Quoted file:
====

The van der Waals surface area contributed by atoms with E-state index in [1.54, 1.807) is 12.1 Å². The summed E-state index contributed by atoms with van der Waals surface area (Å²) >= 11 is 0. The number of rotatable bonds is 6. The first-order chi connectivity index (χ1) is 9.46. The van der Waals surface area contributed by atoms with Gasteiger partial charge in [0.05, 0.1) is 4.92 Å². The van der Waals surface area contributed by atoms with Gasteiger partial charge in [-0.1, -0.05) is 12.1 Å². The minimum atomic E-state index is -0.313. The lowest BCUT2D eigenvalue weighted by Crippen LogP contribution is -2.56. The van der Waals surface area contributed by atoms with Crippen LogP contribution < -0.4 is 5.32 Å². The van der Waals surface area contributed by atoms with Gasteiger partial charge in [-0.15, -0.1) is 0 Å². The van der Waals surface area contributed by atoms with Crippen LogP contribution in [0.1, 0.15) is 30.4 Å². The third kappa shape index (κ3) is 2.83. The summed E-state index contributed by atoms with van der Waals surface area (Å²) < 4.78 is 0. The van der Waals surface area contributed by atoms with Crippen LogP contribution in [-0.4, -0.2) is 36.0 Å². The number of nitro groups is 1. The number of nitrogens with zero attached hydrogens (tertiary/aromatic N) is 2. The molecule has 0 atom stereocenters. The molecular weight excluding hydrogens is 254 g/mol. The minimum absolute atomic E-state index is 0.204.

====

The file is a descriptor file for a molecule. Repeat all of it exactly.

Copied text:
The van der Waals surface area contributed by atoms with E-state index in [1.54, 1.807) is 12.1 Å². The summed E-state index contributed by atoms with van der Waals surface area (Å²) >= 11 is 0. The number of rotatable bonds is 6. The first-order chi connectivity index (χ1) is 9.46. The van der Waals surface area contributed by atoms with Gasteiger partial charge in [0.05, 0.1) is 4.92 Å². The van der Waals surface area contributed by atoms with Gasteiger partial charge in [-0.1, -0.05) is 12.1 Å². The minimum atomic E-state index is -0.313. The lowest BCUT2D eigenvalue weighted by Crippen LogP contribution is -2.56. The van der Waals surface area contributed by atoms with Crippen LogP contribution < -0.4 is 5.32 Å². The van der Waals surface area contributed by atoms with Gasteiger partial charge in [-0.15, -0.1) is 0 Å². The van der Waals surface area contributed by atoms with Crippen LogP contribution in [0.1, 0.15) is 30.4 Å². The third kappa shape index (κ3) is 2.83. The summed E-state index contributed by atoms with van der Waals surface area (Å²) < 4.78 is 0. The van der Waals surface area contributed by atoms with Crippen LogP contribution in [-0.4, -0.2) is 36.0 Å². The number of nitro groups is 1. The number of nitrogens with zero attached hydrogens (tertiary/aromatic N) is 2. The molecule has 0 atom stereocenters. The molecular weight excluding hydrogens is 254 g/mol. The minimum absolute atomic E-state index is 0.204.